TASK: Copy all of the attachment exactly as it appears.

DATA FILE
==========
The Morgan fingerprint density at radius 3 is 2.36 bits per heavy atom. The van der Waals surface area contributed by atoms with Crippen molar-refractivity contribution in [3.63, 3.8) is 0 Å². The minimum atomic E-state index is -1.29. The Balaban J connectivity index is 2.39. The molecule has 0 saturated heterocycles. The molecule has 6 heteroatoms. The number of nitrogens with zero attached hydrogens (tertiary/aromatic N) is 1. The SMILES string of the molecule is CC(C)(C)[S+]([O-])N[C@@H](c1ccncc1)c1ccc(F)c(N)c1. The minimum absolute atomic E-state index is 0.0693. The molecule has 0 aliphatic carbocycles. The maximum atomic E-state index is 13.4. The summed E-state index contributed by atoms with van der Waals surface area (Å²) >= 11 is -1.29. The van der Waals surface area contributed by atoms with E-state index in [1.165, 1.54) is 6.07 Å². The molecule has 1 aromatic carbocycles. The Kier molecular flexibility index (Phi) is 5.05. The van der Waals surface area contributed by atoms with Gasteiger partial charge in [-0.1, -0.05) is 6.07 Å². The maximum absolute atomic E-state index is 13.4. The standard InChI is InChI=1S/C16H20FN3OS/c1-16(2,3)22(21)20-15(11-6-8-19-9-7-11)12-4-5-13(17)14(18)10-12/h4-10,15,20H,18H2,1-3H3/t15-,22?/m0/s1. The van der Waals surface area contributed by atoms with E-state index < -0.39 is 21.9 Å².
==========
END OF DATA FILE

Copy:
The Morgan fingerprint density at radius 3 is 2.36 bits per heavy atom. The van der Waals surface area contributed by atoms with Crippen molar-refractivity contribution in [3.63, 3.8) is 0 Å². The minimum atomic E-state index is -1.29. The Balaban J connectivity index is 2.39. The molecule has 0 saturated heterocycles. The molecule has 6 heteroatoms. The number of nitrogens with zero attached hydrogens (tertiary/aromatic N) is 1. The SMILES string of the molecule is CC(C)(C)[S+]([O-])N[C@@H](c1ccncc1)c1ccc(F)c(N)c1. The minimum absolute atomic E-state index is 0.0693. The molecule has 0 aliphatic carbocycles. The maximum atomic E-state index is 13.4. The summed E-state index contributed by atoms with van der Waals surface area (Å²) >= 11 is -1.29. The van der Waals surface area contributed by atoms with E-state index in [1.165, 1.54) is 6.07 Å². The molecule has 1 aromatic carbocycles. The Kier molecular flexibility index (Phi) is 5.05. The van der Waals surface area contributed by atoms with Gasteiger partial charge in [-0.1, -0.05) is 6.07 Å². The maximum absolute atomic E-state index is 13.4. The standard InChI is InChI=1S/C16H20FN3OS/c1-16(2,3)22(21)20-15(11-6-8-19-9-7-11)12-4-5-13(17)14(18)10-12/h4-10,15,20H,18H2,1-3H3/t15-,22?/m0/s1. The van der Waals surface area contributed by atoms with E-state index < -0.39 is 21.9 Å².